MetaBeat will bring together thought leaders to give guidance on how metaverse technology will transform the way all industries communicate and do business on October 4 in San Francisco, CA.

Register Here

Abstracting away tasks

San Francisco, California-based Metadata was founded in 2015 by Allouche, Asaf Shilat, and Yan Manevich. Allouche was VP of marketing at Qubole, a marketing analytics startup, while Manevich previously held a senior software automation engineer role at Genesys. Shilat — who also has a background in marketing technologies — did an engineering stint at Marketo before joining Metadata.

With Metadata, customers can target audiences — whether individual people or companies — for marketing campaigns, identifying target accounts and buyers on Facebook, LinkedIn, and other social platforms. Metadata’s automation tools allow marketers to launch paid campaigns across channels (e.g., email) and test different marketing campaign messages, ads, and offers to see what works for specific audiences. Potential customers — known as “leads” in the marketing world — are automatically saved in Metadata, which enriches their profiles with information like job title, industry, phone number, and seniority.

“AI still hasn’t made its way into the everyday lives of B2B marketers. And it needs to because we have more channels, data and tech than ever before,” Allouche told VentureBeat via email. “Often, folks in data and technical roles are responsible to support marketing, and the various tools that Marketing needs to have integrated in order to do their job. When marketers start using Metadata, their need to integrate all of these tools lessens, because they simply connect them to Metadata and our AI does most of the work and makes a majority of the decisions.”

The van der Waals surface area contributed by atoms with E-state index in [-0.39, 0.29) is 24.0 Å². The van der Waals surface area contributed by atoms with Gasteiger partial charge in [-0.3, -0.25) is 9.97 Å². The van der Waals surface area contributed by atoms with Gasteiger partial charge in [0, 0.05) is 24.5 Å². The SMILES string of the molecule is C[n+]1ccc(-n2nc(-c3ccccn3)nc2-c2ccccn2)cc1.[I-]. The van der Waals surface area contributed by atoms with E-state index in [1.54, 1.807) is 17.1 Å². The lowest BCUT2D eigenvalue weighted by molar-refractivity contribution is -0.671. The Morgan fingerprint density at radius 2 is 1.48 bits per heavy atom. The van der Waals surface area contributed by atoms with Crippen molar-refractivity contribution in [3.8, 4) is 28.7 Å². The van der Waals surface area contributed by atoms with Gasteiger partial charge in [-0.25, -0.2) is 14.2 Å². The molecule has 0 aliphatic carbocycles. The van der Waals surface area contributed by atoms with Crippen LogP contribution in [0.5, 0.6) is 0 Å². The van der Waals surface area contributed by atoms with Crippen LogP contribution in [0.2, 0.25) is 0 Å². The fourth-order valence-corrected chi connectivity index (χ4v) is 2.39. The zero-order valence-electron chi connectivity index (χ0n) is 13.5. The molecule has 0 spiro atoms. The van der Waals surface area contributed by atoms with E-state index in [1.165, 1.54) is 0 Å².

On the revenue side, Allouche also claims that Metadata can optimize campaigns using AI, recommending where to spend marketing dollars based on desired business outcomes. “[Metadata automates] the repeatable and time-consuming parts of launching paid campaigns, so [companies] can focus more of [their] time on strategy, targeting, and creative,” the company’s website explains. “From logging into different ad channels to keeping up with UI changes to dealing with confusing workflows, now [they] can do it all from a single tool.”

“[For example, through] AI and machine learning, Metadata frees B2B marketers from having to manually do time-consuming paid campaign tasks so they can spend their time on the work that matters most: strategy, creativity and experimentation,” Allouche continued. “Metadata’s … personal-to-corporate identity graph allows its customers to build laser-focused audiences on Facebook and LinkedIn [by] matching personal emails to legit business emails with our proprietary database of 1.5 billion B2B profiles.”